Here’s a close-up of the relevant area on the page 48 photo, followed by an annotated version of the same photo taken from the Rosetta Image Archive. The annotated version explains why the page 48 version shows the wrong location. Page 48 in the Project Overview linked above has the full-size photo although it’s not much bigger and not needed for context. A close-up view of the two locations together, and from a more favourable angle, will follow further down.
Top Photo: ESA/Rosetta/MPS for OSIRIS Team MPS/UPD/LAM/IAA/SSO/INTA/UPM/DASP/IDA/CEASAR
Second photo and its original: ESA/Rosetta/MPS for OSIRIS Team MPS/UPD/LAM/IAA/SSO/INTA/UPM/DASP/IDA/A.COOPER
Here are some closer views. The first pair (annotated and original) is the closest and highest resolution of all photos in this post. However, the landing site circle from page 47 is slightly obscured and the smooth area is still rather foreshortened. Overhead shots are hard to come by for this area when well illuminated because Rosetta orbited along the terminator for much of the time although some overhead shots do exist. The second pair has a scale showing that the two locations are at least 1.35km apart and probably a little more due to foreshortening. The left hand photo of the second pair is left unannotated and gives a slightly different view:
Copyright ESA/Rosetta/NAVCAM – CC BY-SA IGO 3.0/A.COOPER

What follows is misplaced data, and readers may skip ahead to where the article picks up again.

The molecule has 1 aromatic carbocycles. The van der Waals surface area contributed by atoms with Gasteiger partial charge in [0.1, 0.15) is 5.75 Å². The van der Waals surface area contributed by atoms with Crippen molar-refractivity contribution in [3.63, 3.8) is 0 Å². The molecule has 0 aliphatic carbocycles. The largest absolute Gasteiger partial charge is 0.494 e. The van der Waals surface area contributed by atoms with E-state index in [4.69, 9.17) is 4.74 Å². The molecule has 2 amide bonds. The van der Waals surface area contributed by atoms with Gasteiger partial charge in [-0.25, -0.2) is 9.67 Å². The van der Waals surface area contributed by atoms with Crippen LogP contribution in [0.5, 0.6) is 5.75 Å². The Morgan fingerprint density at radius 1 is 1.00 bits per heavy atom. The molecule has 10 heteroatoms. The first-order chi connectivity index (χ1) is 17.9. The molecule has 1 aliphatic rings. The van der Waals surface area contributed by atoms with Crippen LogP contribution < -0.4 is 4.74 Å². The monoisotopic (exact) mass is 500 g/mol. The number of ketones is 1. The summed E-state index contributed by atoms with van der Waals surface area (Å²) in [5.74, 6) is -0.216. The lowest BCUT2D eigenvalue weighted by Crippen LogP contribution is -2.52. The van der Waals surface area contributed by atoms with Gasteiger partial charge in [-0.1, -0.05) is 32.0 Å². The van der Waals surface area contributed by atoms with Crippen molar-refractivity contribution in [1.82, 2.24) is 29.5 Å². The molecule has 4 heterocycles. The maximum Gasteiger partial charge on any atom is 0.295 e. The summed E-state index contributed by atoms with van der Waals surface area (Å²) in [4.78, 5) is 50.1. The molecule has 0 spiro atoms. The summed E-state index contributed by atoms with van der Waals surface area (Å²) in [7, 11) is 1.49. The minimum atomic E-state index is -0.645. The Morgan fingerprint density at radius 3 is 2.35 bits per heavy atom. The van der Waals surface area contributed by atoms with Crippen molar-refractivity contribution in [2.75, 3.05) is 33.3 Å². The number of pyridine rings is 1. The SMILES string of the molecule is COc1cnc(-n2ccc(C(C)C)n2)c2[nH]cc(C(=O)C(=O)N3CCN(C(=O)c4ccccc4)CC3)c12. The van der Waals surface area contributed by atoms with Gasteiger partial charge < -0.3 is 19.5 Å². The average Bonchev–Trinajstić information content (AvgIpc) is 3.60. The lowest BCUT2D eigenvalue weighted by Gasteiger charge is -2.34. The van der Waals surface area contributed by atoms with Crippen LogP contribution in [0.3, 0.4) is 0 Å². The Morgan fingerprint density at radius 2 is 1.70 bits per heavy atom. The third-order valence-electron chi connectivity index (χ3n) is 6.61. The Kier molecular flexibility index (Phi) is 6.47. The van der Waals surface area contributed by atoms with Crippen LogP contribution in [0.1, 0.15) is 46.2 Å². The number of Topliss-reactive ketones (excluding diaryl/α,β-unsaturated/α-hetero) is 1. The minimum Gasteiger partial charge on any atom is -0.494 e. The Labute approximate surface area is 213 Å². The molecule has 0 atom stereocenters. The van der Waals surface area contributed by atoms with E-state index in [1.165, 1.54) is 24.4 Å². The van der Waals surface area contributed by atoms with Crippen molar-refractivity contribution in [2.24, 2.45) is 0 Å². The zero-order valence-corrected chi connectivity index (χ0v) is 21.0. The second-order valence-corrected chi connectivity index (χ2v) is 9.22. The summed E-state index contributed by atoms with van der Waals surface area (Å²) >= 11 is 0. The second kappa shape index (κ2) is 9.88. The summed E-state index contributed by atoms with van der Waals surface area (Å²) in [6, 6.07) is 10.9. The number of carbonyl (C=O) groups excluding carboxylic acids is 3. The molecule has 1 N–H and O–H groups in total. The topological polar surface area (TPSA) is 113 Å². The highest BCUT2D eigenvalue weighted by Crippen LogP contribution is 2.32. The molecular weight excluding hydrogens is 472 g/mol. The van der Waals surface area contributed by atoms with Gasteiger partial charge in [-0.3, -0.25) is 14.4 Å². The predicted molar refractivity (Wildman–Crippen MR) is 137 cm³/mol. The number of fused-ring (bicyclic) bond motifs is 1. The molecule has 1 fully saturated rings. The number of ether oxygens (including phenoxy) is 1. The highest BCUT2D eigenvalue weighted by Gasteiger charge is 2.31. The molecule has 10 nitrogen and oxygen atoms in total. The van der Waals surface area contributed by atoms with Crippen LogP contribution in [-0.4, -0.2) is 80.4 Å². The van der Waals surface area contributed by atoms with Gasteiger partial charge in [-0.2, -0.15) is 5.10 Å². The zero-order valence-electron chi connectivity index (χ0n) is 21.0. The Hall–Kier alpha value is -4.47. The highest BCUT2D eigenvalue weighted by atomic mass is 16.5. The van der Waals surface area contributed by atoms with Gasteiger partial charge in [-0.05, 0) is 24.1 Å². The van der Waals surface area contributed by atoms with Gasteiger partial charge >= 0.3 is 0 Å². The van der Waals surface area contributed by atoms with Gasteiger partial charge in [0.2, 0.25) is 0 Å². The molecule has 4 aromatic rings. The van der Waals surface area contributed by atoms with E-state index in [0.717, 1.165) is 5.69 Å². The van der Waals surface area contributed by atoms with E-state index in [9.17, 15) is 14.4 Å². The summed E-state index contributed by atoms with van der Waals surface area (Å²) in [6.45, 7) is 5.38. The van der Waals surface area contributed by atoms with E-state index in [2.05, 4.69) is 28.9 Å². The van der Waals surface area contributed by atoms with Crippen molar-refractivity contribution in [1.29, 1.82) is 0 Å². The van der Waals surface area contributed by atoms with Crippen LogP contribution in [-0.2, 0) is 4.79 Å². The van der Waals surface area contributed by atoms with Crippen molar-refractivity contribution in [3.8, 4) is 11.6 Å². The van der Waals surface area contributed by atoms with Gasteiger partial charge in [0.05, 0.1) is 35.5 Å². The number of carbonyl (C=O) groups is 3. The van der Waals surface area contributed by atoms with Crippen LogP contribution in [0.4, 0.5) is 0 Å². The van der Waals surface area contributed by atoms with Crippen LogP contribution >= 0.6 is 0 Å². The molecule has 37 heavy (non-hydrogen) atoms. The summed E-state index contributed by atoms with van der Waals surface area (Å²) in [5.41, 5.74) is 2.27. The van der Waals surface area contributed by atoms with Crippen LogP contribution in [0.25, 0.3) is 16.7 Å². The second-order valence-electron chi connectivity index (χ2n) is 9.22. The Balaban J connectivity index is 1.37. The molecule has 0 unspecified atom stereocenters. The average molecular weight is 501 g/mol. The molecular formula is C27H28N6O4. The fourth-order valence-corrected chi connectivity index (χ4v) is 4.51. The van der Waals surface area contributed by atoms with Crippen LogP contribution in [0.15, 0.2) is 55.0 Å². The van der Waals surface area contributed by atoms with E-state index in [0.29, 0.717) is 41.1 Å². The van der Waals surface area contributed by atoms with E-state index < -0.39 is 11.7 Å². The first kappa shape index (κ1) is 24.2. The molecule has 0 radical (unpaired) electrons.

ESA/Rosetta/MPS for OSIRIS Team MPS/UPD/LAM/IAA/SSO/INTA/UPM/DASP/IDA/A.COOPER
It goes without question that two of the people who would be most enthusiastic about returning to 67P and continuing the data gathering would be myself and Marco Parigi. After all, we lobbied hard to put the Rosetta orbiter into hibernation through to 2020 and in a quasi orbit (inclined heliocentric orbit) at a few thousand km distant from 67P to keep it safe. It would then have returned to 67P naturally at the opposite heliocentric orbit node and at the ideal wake-up time with an almost zero delta V budget. See Part 59 of this blog:
So Marco and I have high hopes for CAESAR. But this landing site location anomaly and mirror-flipping a photo without realising it makes for a disappointing start. The CAESAR team needs to get really familiar with the regions and the morphology- and preferably do so using the actual photos. I would recommend avoiding use of the shape model as a tool of first resort. In our experience, the photos, when scrutinised in their hundreds and even thousands, give a knowledge of the morphology that is second to none. This resulted in our bringing attention to regional border errors in a regions paper published by the OSIRIS team. An erratum was published as a result.
Here’s Marco’s latest blog post (published the same day as this blog post) explaining the movement of the Anuket boulder:
The stretch blog has been on a hiatus but is far from finished. The northern hemisphere layer delaminations and slides are now fully understood but only half are documented in the 77 parts published thus far. The rest are in note form and will be published slowly in due course. Regarding the southern hemisphere most of that is understood too but with only a low-resolution understanding of Geb and part of the neck. This is mainly owing to the lack of high res photos for these areas. However, since all layer slides, right down to the 50-metre scale were found via the predictive process of establishing the tensile force vectors of stretch, one can piece together the Geb narrative via the slides in the adjacent regions of Bes and Sobek.